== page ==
Andrew: So is there any sense of the team, for instance, sometimes... So this is happening a lot, across many different types of teams, and I'd speak to a lot of people in networking who have as individuals have a great deal of skill and what they're doing. And it's not people who were the traditional QA analyst role didn't have a great deal of skill in what they were doing. And sometimes there's resistance, and there's resistance not because there's not a desire to change. Maybe the resistance is in, I mean, these individuals have accumulated a great deal of skill in what they do. Their intent wasn't to be a software developer, maybe there's fear of change or fear of going from an expert in something to being a beginner in something else. Do you mentor and talk to your team about that? Do they reflect back to you with any of those sorts of individual concerns?

Tom: Oh, sure. I mean, that's an ongoing process. When you look at the traditional QA analysts that I have, some of them come from QA organizations outside of the company. Others came from different business units, and they showed aptitude and desire, and they were moved into IT as more of a user acceptance testing type approach. I'm taking those team members and helping them completely transform. That's scary for some of them. And we use this ad car approaches, awareness, desire, knowledge, ability, and then, repetition. So my job as a leader is to provide them the awareness. They have to provide the desire themselves. But what I do is I also share with them a lot of what's going on in the DFW area. There's a lot of high- tech down here, especially North Dallas. And a lot of these companies, I'm not going to list them, but they've either outsource their QA to India, or they've gone to more of a unified engineering approach and they've released their QA teams and laid them off. What I'm telling them is we are investing in you. We are providing you with a future, and this is what the future looks like. And you can get on the bus, or you can find another bus that goes someplace else, but this bus is moving more toward unified engineering, and you're a part of that. We have a seat for you on this bus. We paid for your ticket. We just need you to get on the bus. And for the most part, most of the team members are excited about that. Now everyone's at a different pace, but some team members have decided," Hey, you know what? I really want to maybe move to a role in the business." And that's fine, right? We'll give them a reference and help them find a good path for them, but it is hard and programming can be overwhelming. And now you're talking not only programming, but we're talking cloud, we're talking command prompt and networking, and a number of different parts of this job. I mean, the job now is software development, is DevOps, it's automated testing, it's networking, it's cloud, if I didn't already say that. There's all these different pieces to it. It's not just one thing. And it's not only one language, it's Java, it's C Sharp, it's Node, it's Angular. And they're going to have to be able to pick up these different languages. Now we're talking about Go and Google Golang. Someone who knows C Sharp well he or she just may have to learn Go in the next couple of months to maybe work on a different project. So it's having this culture of continuous learning, but being excited about it. And what we try to tell the team when we get this kind of a joke is keep up with the Cloudashians not the Kardashians because we had this meeting, a staff meeting and we had some trivia questions and we had cloud- based questions and we had Kardashians questions. And everyone got the Kardashian questions right, but not everyone got the cloud questions right. And yeah, I can appreciate that someone knows the name of Kim Kardashian's fourth child, but I also would need them to know what platform of the service is and how that differs in infrastructure of the service.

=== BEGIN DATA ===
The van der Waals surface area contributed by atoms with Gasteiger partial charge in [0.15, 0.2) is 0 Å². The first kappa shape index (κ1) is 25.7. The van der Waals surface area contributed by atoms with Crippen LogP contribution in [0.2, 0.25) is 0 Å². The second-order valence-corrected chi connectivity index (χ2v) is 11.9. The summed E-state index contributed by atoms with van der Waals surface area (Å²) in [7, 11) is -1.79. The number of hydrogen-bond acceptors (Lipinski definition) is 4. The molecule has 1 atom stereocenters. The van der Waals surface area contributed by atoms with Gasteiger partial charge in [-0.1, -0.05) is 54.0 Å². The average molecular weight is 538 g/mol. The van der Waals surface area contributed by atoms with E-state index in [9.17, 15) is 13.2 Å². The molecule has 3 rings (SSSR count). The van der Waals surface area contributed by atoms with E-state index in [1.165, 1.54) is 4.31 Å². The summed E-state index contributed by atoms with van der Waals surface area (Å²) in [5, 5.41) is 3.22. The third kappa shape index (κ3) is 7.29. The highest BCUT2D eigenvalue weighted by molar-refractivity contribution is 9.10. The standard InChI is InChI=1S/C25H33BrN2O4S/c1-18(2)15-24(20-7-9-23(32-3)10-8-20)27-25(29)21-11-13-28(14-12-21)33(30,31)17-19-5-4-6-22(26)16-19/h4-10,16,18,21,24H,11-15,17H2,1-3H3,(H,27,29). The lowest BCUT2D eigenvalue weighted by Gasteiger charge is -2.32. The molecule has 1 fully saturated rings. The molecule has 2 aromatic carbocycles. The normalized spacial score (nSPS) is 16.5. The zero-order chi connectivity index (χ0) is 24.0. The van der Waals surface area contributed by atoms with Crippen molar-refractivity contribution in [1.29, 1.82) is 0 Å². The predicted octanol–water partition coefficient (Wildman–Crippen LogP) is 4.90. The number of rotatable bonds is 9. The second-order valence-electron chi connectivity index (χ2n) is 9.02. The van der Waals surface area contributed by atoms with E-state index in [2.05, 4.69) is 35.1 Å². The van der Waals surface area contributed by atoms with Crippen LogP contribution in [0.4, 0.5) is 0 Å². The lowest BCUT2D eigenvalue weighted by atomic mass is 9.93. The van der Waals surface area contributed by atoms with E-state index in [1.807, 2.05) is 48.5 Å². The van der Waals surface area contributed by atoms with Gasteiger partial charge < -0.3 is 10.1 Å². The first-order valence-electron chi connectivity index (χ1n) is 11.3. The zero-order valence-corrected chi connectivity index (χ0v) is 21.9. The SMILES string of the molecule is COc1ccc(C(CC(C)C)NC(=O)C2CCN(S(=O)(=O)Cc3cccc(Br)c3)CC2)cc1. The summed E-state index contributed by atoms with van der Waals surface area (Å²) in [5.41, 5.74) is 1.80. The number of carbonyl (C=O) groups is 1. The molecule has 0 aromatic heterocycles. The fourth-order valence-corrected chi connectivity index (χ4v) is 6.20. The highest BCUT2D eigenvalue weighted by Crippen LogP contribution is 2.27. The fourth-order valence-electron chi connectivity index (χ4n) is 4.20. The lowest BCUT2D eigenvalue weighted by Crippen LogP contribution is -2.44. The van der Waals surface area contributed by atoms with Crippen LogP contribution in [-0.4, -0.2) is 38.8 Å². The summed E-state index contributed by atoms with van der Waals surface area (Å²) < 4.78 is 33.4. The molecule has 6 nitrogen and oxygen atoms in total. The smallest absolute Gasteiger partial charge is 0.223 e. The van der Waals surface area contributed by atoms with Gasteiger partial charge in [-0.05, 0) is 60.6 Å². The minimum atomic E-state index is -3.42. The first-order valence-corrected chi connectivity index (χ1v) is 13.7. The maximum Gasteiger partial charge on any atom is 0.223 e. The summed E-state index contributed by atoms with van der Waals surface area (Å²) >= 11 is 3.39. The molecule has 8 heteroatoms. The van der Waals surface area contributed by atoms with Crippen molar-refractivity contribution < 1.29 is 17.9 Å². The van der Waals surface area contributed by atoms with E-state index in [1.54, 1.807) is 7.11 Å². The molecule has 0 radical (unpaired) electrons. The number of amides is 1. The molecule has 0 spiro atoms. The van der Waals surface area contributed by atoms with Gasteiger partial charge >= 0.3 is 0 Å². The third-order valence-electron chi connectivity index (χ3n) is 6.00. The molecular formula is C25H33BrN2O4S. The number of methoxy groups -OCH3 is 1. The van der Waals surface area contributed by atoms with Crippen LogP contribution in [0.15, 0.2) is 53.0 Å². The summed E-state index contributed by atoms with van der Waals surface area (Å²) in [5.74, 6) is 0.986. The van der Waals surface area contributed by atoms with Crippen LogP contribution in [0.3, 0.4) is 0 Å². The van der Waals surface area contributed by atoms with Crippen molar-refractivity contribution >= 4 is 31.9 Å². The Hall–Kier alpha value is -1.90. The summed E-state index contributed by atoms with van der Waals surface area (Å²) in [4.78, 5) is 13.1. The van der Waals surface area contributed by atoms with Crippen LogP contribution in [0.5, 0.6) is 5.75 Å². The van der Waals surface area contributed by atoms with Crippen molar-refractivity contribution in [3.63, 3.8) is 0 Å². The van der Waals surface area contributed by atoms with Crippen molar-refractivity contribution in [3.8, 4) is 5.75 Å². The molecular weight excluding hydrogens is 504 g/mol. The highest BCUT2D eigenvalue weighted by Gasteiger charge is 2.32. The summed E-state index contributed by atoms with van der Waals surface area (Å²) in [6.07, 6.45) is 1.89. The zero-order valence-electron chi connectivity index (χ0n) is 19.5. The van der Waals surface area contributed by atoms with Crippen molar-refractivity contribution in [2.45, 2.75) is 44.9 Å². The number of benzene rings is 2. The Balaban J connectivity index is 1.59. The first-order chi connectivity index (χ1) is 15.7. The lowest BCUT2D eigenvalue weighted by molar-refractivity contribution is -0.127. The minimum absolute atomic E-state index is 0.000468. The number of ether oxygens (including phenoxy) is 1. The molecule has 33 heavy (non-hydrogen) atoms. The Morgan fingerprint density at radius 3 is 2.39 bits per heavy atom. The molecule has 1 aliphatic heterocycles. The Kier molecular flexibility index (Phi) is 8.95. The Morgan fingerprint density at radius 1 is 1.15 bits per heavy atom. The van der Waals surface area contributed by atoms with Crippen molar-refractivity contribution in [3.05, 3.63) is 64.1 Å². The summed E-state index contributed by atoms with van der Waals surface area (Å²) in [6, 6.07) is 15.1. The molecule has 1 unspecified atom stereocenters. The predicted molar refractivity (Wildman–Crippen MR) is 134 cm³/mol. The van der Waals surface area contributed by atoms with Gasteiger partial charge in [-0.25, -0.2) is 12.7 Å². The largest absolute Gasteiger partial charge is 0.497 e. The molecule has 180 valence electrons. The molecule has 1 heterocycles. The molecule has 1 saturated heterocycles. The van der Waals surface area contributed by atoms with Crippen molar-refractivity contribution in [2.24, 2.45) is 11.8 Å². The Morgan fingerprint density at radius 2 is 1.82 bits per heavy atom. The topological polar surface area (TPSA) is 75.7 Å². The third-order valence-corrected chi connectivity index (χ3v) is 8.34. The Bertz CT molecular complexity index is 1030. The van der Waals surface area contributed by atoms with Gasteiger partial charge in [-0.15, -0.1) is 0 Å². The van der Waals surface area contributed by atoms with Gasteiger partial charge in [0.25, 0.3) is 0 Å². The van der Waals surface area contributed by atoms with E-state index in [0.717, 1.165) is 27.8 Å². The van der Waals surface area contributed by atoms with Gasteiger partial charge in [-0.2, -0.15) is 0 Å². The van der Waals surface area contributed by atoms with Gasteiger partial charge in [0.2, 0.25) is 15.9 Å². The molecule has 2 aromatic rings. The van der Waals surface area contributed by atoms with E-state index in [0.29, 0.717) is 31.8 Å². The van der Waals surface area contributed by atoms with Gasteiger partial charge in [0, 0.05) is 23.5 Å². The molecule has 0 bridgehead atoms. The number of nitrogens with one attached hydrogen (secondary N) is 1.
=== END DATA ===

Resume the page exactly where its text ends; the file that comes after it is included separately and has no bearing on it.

Andrew: Yeah. No, for sure. Just to highlight a couple of things you said, I think that for one, and actually maybe this turns into more of a question. So oftentimes when there is resistance to change, when people start seeing the effect of the change, and so that might be in their own skillsets, but it might also be in your ability as an organization to release things faster or to the massive reduction of escape defects, because you had moved things left or... So what sort of metrics do you look at and do you use those metrics to sort of create that enthusiasm and drive success?

Tom: Sure. So we do have a pretty big metrics program that we're... I don't think we're starting it. We have always used metrics, but we've used more of the traditional activity or task- based metrics. What we're trying to move to is more end- to- end values for metrics. And one mistake that I guess I'm responsible for is I kept calling them the fourth DevOps metrics, and I should have rebranded them internally as before valued delivery metrics, where it's how long it takes you to go from check- in code until it gets to the customer, your frequency of delivery, your mean time to resolve, and your frequency of change failure. So the four metrics that Nicole Forsgren has in their state of DevOps report. We're trying to really move towards end- to- end metrics because it doesn't matter how quickly one person does things, it's how quickly you move through the value stream. And for example, in the old waterfall world, it might look really good if a development team dropped their time from four weeks to three, but if it added six weeks to the QA team, and then two more weeks to the monitoring team, are you really saving anything? This is no. But if you were to say," Hey, look if the dev team spends one more week and we can save six weeks down stream that's much better." But unless you're really looking at the whole value stream, you don't always see those efficiency gains.